Singapore Conference Hall
5 September 2015)
This review was published in The Straits Times on 7 September 2015 with the title "From joy of horror to awakening".
On an evening that saw Matthias Goerne singing Schubert's Winterreise and Stephen Hough playing Beethoven piano concertos, the Singapore Chinese Orchestra had a full-house in a blockbuster concert of its own. It shared the stage with three soloists, including pre-eminent Scottish percussionist Dame Evelyn Glennie.
The concert conducted by SCO Music Director Yeh Tsung began with three works by Chinese composer Liu Chang Yuan. In the opening Carnival Dance (2013), Liu celebrated the universality of folk music through diverse sources of inspiration. The dizi and sheng melodies, in their pentatonic glory, shared something common with dances from the
British Isles. The huqins then conjured a tune of Central
Asian influence, while the slower central section flirted with the tango. The
orchestra performed with its usual infectious enthusiasm.
Receiving its World Premiere was Bright Moon Over The Ocean (2015), a concerto for guanzi commissioned by the SCO. An essay in nostalgia, the rhapsodic work portrayed the emotions of Chinese emigrants leaving their homeland for new pastures in Nanyang. Soloist Han Lei performed brilliantly with three instruments, traversing lament-like themes to animated dances of a more exotic kind. Somewhere he took a diversion into jazz rhythms, as if stumbling into
Harlem, before returning to
the more chromatic hustle-bustle of Shenton Way.
Arguably the best work of three was Dream Interpretation (2011), an erhu concerto with excellent soloist Yu Hong Mei. In ten linked sections, the erhu emoted with a panoply of moods and expressive devices. The dream began mysteriously, working its way through joy, happiness and longing to the dissonance of fear and horror, before closing with a sublime awakening. More Straussian than Freudian, the creative metamorphosis of themes makes this work one that will bear multiple hearings.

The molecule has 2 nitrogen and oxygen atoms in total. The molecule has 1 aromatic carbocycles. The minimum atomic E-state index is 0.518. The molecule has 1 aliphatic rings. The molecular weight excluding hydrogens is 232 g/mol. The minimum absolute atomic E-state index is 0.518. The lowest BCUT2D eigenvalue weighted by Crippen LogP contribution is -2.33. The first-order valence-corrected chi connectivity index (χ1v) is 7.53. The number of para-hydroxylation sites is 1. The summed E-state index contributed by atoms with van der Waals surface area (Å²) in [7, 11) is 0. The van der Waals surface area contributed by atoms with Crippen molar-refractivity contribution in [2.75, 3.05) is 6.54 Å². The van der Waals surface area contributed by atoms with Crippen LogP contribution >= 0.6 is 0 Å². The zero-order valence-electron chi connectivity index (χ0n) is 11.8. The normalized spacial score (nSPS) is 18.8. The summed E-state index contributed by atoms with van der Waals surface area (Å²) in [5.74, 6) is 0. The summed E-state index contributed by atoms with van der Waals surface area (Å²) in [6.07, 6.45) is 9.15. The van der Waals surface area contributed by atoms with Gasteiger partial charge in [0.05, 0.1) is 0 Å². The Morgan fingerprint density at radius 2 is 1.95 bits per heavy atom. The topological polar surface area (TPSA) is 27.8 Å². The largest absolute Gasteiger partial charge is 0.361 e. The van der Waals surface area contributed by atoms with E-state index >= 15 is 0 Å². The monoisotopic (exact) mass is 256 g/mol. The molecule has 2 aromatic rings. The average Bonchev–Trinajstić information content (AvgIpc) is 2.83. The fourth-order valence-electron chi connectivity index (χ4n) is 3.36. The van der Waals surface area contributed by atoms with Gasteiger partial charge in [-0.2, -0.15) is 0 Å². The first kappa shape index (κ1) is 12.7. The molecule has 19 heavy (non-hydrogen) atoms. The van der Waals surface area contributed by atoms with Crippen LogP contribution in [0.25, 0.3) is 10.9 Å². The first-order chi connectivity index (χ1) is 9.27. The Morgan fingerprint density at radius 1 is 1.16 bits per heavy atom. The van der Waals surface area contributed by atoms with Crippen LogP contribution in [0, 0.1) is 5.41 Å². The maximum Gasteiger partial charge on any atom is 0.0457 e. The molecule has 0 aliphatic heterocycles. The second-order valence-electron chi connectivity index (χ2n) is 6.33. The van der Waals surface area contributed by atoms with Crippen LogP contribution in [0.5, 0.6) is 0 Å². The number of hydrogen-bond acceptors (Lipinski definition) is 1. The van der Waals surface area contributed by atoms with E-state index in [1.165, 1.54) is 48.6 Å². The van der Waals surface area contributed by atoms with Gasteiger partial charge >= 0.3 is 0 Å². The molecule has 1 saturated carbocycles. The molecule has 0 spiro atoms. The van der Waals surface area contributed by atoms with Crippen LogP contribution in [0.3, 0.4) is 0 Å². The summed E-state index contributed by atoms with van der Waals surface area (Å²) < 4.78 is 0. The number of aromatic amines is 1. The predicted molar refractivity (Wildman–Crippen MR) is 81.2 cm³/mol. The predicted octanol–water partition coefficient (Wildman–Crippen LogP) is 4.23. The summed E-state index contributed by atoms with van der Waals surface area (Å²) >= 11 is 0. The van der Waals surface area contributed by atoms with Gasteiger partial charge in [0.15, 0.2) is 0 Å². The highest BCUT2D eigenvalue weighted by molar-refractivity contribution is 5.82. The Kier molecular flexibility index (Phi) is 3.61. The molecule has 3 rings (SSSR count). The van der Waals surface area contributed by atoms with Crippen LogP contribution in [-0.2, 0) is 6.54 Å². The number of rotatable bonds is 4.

The concert's second half was devoted to Canadian-Chinese composer Vincent Ho's The Shaman (2011), the percussion concerto that starred Glennie. Sporting waist-long silver locks, she looked the part of its eponymous title as she gracefully glided through her battery of percussion. Its three connected movements was a veritable playground for the barefoot virtuosa, with unpitched percussion (drums, cymbals, bowls and slung metallic strips) beating out complex rhythms, while vying for attention with the more intimate pitched instruments.
It was the quiet and contemplative 2nd movement Fantasia-Nostalgia which saw the marimba and vibraphone come to the fore with much melodic interest. Rapport with the orchestra was closely-knit, and she formed a tight yet sensitive alliance with orchestral timpanist Duan Fei and pianist Clarence Lee. Exuding sheer exuberance, she easily won over an audience supposedly shy of contemporary music. Their vociferous support earned a well-deserved encore, Ho's Nostalgia, adapted from the concerto's slow movement. Bravissima!